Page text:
SINGLE mum Euphemia Senar thought she had hit rock bottom when she was made homeless and facing £12,000 of debt – but now she’s out of the red and runs her own business.
Euphemia, 39, from London, said she had “always been bad with money” when she was younger, taking out credit cards and missing her monthly repayments.
Starting a family young with her then-husband put a strain on their finances, and Euphemia’s marriage broke down – which meant she had to move into a hostel with her three kids.
She struggled to keep on top of paying her bills as a single parent, falling behind on her hostel rent and bills.
By 2019, her debt stood at £12,000, the biggest of which was £6,300 of rent arrears to her hostel.
Other debts she owed included over £2,400 to a debt collection agency for a number of debts including an unpaid credit card, Very bill, and mobile phone bill, and outstanding gas and electric bills totalling over £1,400.
“I got a job teaching science in a school and things seemed brighter, but I knew I needed to pay back the money,” she said.
“I didn’t even know where to start, I even considered filing for bankruptcy. I couldn’t see a way out of my debts, it seemed like an overwhelming amount of money.”
But using the snowball method to pay off her debts and taking up two extra jobs, one of which was her own business, helped her to become debt free in under two years.
Snowball and cash clipping method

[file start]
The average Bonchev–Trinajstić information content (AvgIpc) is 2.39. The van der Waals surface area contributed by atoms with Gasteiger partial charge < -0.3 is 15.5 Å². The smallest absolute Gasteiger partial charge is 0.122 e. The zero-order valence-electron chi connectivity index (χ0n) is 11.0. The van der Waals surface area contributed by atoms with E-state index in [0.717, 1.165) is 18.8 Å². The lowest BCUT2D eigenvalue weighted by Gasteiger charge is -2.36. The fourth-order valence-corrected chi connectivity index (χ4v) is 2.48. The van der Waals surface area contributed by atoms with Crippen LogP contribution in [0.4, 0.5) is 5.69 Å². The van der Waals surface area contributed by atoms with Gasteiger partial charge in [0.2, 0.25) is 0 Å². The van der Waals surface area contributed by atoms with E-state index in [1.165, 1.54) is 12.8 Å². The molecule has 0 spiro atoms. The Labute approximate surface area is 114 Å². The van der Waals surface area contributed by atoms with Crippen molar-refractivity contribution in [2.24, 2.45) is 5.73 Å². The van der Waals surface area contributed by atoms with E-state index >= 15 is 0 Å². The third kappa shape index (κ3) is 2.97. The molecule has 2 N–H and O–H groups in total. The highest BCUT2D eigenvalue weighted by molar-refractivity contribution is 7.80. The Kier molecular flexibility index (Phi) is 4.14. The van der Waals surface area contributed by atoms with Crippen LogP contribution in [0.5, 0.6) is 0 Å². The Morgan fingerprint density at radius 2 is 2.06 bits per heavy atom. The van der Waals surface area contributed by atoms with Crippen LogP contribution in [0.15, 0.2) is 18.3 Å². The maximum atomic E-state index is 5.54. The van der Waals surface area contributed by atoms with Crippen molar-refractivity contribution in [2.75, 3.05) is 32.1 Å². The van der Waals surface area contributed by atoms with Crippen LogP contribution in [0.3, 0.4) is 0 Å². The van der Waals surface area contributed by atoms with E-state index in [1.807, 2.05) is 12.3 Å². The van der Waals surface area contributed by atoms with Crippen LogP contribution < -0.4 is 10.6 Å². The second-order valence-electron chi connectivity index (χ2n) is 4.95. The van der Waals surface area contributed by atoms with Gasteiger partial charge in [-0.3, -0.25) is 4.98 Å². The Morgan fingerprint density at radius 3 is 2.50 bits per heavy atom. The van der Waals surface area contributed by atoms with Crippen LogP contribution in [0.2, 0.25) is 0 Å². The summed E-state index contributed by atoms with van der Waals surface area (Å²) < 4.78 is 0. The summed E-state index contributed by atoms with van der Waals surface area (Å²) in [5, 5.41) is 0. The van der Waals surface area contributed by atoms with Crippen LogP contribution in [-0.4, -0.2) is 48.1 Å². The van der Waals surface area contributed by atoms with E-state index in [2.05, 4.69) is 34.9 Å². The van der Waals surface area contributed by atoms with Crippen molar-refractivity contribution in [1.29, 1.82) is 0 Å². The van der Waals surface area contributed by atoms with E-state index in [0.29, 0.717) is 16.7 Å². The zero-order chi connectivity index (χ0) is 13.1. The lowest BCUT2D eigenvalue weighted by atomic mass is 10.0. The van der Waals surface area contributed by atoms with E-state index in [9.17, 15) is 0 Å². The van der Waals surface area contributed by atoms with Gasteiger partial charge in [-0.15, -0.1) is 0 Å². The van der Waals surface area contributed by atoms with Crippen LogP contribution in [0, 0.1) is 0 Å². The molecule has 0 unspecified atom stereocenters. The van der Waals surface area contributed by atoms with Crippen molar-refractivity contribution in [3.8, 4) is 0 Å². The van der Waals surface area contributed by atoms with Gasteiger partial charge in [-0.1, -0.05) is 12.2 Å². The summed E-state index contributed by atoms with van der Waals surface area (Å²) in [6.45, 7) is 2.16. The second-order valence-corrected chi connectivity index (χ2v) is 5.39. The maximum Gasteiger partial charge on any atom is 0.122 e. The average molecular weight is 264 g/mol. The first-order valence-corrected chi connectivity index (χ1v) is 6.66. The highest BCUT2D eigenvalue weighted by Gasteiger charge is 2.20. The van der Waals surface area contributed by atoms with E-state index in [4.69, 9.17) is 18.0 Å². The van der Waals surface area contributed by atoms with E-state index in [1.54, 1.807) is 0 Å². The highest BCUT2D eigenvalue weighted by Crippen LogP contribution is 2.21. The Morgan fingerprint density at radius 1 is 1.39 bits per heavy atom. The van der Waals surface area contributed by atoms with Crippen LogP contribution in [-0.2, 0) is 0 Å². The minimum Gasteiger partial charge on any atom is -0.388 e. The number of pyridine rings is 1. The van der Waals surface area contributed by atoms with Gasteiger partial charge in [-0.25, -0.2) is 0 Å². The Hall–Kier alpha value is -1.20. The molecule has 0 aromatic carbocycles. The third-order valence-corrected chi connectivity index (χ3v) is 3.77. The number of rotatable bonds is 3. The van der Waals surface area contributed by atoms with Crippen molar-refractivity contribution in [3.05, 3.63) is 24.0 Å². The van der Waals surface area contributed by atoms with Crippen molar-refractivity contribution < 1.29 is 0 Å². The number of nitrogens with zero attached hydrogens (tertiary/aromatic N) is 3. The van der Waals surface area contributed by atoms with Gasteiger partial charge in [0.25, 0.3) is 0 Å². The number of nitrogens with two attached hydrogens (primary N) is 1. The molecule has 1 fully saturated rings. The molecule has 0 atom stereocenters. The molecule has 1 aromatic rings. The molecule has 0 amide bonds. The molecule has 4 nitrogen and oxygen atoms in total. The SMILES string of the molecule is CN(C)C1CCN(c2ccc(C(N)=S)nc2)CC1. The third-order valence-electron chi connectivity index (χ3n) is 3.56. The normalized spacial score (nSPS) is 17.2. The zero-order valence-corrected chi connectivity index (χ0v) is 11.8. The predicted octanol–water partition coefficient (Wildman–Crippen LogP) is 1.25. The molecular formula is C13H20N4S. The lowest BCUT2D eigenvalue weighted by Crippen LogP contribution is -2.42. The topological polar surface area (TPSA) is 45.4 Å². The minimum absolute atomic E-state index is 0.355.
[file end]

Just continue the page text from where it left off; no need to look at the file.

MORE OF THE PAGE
The first step Euphemia took to start tackling her debts was to create a budget.
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She wrote down every single debt she owed, how much income she was getting per month, and started to prioritise which bills and debts she needed to pay off first.
“I prioritised my rent, council tax, all essential bills, then paid a portion of the money I had left to pay off my debts.
“Armed with my budget, I went to my lenders to ask for a more affordable repayment plan.”
Once she had set up monthly repayments she could meet, she then used the snowball method to pay off her debt.
This is where you pay off the minimum repayments on all of your debts, and with the extra cash leftover, put it towards paying more off the smallest one you owe.
Although experts usually recommend you pay off the debts with the highest interest rate first so you don’t pay more on big fees, Euphemia chose the snowball method to keep herself motivated.
“I paid off the smallest first to feel like I was making progress – I thought I could get debt free more quickly then,” she said.
To help her keep on track, Euphemia also used the cash clipping method to monitor exactly how much cash she had.
Cash clipping works by taking money out of your bank account and divvy-ing it out into separate pots for different uses.
Once she had paid all of her bills that came out of her bank via direct debit, such as her rent and debt repayments, Euphemia took out the money she had leftover and put it into envelopes.